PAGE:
Did you know that cows are quite willing — even eager — to voluntarily enter a robotic milking machine as part of their normal routine? Progressive dairy farms take advantage of this behavior, using an automated system that uses RFID technology to recognize the individual animal and dispense feed based on predetermined needs, before cleaning and then milking each animal. During the entire process data is being taken for use by the farmer in their decision-making process. I was fortunate to tour an automated farm in Vermont a few years back and the farmer described the process of introducing a previously hand-milked herd to the new, robotic system. There were some cows that would not adjust. They were sold to other farmers who did not use robotic systems and replaced with younger cows raised on the farm. The younger cows presented very little resistance to the use of robotic milking. They had been raised watching the herd being milked and considered it the norm.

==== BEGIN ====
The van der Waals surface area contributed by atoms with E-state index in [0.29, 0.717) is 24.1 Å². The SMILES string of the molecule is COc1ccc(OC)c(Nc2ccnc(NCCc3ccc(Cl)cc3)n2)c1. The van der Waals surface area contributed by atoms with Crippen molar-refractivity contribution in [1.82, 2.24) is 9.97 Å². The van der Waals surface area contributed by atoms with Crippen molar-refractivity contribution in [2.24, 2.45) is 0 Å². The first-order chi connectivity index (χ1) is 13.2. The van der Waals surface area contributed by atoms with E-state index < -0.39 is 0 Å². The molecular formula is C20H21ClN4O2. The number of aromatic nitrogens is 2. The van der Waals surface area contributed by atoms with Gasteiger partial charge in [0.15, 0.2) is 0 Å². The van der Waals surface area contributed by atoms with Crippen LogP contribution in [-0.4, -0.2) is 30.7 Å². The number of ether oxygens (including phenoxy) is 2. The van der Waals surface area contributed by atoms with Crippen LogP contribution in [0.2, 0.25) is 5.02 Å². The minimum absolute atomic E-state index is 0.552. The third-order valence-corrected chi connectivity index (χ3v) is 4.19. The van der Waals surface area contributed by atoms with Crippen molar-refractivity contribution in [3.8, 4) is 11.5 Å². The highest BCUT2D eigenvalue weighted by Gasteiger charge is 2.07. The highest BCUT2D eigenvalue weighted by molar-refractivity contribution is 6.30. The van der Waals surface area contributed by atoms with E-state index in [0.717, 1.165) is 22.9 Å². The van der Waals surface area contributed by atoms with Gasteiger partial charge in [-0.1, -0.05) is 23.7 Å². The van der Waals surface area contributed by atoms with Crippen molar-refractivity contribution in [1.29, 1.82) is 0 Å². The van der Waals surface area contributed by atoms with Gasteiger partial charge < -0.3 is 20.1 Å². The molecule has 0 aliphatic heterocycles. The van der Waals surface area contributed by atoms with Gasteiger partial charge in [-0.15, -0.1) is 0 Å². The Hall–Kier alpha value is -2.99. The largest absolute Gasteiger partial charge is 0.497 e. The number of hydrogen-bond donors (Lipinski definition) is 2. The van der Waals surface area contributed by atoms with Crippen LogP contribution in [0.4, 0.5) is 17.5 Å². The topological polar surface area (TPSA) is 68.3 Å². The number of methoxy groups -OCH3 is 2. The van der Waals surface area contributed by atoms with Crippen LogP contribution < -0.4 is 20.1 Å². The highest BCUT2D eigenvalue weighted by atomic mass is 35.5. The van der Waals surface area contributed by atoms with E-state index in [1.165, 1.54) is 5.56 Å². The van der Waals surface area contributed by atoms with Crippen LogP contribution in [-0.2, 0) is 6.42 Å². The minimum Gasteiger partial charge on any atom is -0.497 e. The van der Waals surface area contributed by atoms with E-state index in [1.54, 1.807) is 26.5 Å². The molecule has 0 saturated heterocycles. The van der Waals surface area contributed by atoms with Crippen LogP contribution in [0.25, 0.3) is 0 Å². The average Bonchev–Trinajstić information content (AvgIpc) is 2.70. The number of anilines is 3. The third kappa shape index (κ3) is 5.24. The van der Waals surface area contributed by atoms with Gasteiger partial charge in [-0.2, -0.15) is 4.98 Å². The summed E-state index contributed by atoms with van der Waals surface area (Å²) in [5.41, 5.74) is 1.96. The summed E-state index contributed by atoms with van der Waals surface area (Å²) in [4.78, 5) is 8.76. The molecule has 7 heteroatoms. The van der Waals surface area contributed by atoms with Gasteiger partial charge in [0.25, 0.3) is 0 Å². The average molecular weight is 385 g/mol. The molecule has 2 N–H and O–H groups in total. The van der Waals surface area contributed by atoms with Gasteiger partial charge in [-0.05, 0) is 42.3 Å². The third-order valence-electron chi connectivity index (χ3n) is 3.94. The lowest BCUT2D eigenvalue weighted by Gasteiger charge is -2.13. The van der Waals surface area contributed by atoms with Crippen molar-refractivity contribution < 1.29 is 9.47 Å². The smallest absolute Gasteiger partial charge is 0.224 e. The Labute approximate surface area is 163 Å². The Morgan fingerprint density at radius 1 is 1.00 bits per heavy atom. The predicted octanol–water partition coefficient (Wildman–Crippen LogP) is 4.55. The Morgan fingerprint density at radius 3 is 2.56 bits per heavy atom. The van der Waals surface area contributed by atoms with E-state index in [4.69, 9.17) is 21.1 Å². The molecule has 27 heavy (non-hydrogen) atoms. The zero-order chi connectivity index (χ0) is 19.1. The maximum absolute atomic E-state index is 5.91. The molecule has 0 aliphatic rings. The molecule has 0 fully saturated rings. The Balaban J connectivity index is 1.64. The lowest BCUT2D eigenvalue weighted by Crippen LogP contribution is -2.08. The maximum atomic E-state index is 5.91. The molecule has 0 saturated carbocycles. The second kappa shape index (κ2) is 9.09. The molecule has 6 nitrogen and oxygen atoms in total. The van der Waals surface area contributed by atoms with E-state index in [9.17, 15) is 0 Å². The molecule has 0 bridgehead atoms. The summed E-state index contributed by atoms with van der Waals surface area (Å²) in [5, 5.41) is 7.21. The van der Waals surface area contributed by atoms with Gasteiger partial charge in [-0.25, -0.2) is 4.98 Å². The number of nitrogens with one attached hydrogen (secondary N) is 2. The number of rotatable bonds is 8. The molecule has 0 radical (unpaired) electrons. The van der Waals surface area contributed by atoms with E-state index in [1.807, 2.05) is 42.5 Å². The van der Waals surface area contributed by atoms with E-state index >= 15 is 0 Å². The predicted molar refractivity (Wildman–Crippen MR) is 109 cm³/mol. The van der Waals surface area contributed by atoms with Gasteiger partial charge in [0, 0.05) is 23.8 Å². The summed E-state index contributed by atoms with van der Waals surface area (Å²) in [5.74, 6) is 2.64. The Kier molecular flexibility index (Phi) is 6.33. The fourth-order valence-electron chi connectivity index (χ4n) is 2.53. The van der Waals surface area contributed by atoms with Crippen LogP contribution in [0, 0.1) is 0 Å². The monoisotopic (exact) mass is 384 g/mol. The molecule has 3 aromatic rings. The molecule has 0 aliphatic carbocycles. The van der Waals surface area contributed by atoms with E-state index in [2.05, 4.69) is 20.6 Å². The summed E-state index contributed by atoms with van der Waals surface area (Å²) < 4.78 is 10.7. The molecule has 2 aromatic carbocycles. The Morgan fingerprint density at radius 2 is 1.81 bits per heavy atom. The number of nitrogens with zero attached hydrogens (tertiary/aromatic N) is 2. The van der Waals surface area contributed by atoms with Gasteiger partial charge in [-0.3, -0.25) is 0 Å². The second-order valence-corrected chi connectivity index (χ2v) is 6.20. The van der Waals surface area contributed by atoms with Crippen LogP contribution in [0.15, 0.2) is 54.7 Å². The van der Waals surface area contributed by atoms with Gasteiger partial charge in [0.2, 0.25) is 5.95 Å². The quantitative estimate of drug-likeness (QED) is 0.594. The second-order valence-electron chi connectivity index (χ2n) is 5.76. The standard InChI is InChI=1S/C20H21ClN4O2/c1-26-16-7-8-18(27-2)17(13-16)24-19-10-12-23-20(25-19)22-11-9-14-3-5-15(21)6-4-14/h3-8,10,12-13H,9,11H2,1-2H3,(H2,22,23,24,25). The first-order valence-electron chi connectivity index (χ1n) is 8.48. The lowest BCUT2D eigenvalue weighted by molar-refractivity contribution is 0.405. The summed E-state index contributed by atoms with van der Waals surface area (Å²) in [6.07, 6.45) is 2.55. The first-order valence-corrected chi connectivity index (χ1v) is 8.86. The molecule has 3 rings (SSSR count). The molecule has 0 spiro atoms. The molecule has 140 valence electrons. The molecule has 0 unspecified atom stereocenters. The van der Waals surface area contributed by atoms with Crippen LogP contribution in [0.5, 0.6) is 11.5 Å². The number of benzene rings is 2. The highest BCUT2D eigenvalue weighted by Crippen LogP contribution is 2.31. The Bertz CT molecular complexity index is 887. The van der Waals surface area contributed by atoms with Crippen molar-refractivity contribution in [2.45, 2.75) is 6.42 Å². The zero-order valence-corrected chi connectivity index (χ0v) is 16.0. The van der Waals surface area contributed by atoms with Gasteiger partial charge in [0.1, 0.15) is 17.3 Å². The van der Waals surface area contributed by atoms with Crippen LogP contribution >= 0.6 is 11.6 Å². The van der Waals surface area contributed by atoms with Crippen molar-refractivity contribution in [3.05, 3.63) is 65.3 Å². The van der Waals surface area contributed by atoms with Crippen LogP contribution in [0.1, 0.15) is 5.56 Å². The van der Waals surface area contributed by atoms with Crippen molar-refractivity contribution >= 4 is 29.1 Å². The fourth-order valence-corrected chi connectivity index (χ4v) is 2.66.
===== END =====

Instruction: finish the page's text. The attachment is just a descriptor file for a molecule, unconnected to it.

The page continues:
Technology can also assist with the resultant waste stream from a dairy. On average, a mature dairy cow produces more than one hundred pounds a day of solid and liquid waste. Given the large number of cows on many dairies, this can be a challenge. Manure is a source of crop nutrients, but as with many things in life you can have too much of a good thing (and possibly have odor issues). Again, technology can lend a helping hand. Anaerobic digesters contain the manure and help control odors. When the manure is mixed with other wastes, gas rich in methane is generated. Methane is the primary ingredient in natural gas, and can be used as a fuel. The primary uses of this homegrown fuel have been for heating and for running stationary engines for power generation. Some methods are in use to create pipeline-ready natural gas from this fuel. Recently, I have seen more interest in using this “biogas” to fuel future generations of tractors, which would allow farmers to turn their agricultural waste into on-farm fuel.